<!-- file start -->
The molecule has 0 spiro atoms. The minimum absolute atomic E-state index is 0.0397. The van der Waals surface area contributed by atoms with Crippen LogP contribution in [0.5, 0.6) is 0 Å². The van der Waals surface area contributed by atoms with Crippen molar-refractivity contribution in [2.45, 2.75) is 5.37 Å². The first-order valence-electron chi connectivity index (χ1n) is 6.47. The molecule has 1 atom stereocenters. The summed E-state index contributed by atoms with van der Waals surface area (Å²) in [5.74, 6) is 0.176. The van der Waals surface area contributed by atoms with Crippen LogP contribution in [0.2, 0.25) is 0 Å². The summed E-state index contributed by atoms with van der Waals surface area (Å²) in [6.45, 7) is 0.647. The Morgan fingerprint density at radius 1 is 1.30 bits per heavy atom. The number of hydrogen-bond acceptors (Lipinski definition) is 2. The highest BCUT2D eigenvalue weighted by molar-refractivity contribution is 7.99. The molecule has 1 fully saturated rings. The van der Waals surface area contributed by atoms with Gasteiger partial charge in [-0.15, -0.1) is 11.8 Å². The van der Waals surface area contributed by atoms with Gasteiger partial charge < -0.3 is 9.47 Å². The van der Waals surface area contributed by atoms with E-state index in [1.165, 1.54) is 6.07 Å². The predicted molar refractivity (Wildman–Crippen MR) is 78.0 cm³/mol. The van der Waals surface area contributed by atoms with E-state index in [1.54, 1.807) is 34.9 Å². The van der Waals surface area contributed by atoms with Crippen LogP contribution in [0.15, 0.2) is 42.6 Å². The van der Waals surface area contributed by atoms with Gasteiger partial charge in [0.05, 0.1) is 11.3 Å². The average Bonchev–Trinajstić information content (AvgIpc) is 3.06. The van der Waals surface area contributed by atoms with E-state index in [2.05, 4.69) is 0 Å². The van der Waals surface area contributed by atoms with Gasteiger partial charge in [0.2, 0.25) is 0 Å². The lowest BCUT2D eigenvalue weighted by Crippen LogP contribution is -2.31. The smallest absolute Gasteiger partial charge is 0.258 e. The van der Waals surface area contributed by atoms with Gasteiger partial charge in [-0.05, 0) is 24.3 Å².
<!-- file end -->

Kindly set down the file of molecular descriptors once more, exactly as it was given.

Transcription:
The molecule has 0 spiro atoms. The minimum absolute atomic E-state index is 0.0397. The van der Waals surface area contributed by atoms with Crippen LogP contribution in [0.5, 0.6) is 0 Å². The van der Waals surface area contributed by atoms with Crippen molar-refractivity contribution in [2.45, 2.75) is 5.37 Å². The first-order valence-electron chi connectivity index (χ1n) is 6.47. The molecule has 1 atom stereocenters. The summed E-state index contributed by atoms with van der Waals surface area (Å²) in [5.74, 6) is 0.176. The van der Waals surface area contributed by atoms with Crippen LogP contribution in [0.2, 0.25) is 0 Å². The summed E-state index contributed by atoms with van der Waals surface area (Å²) in [6.45, 7) is 0.647. The Morgan fingerprint density at radius 1 is 1.30 bits per heavy atom. The number of hydrogen-bond acceptors (Lipinski definition) is 2. The highest BCUT2D eigenvalue weighted by molar-refractivity contribution is 7.99. The molecule has 1 fully saturated rings. The van der Waals surface area contributed by atoms with Gasteiger partial charge in [-0.15, -0.1) is 11.8 Å². The van der Waals surface area contributed by atoms with Gasteiger partial charge < -0.3 is 9.47 Å². The van der Waals surface area contributed by atoms with E-state index in [1.165, 1.54) is 6.07 Å². The predicted molar refractivity (Wildman–Crippen MR) is 78.0 cm³/mol. The van der Waals surface area contributed by atoms with E-state index in [1.54, 1.807) is 34.9 Å². The van der Waals surface area contributed by atoms with Crippen LogP contribution in [0.15, 0.2) is 42.6 Å². The van der Waals surface area contributed by atoms with Gasteiger partial charge in [0.05, 0.1) is 11.3 Å². The average Bonchev–Trinajstić information content (AvgIpc) is 3.06. The van der Waals surface area contributed by atoms with E-state index in [2.05, 4.69) is 0 Å². The van der Waals surface area contributed by atoms with Gasteiger partial charge in [0.2, 0.25) is 0 Å². The lowest BCUT2D eigenvalue weighted by Crippen LogP contribution is -2.31. The smallest absolute Gasteiger partial charge is 0.258 e. The van der Waals surface area contributed by atoms with Gasteiger partial charge in [-0.05, 0) is 24.3 Å².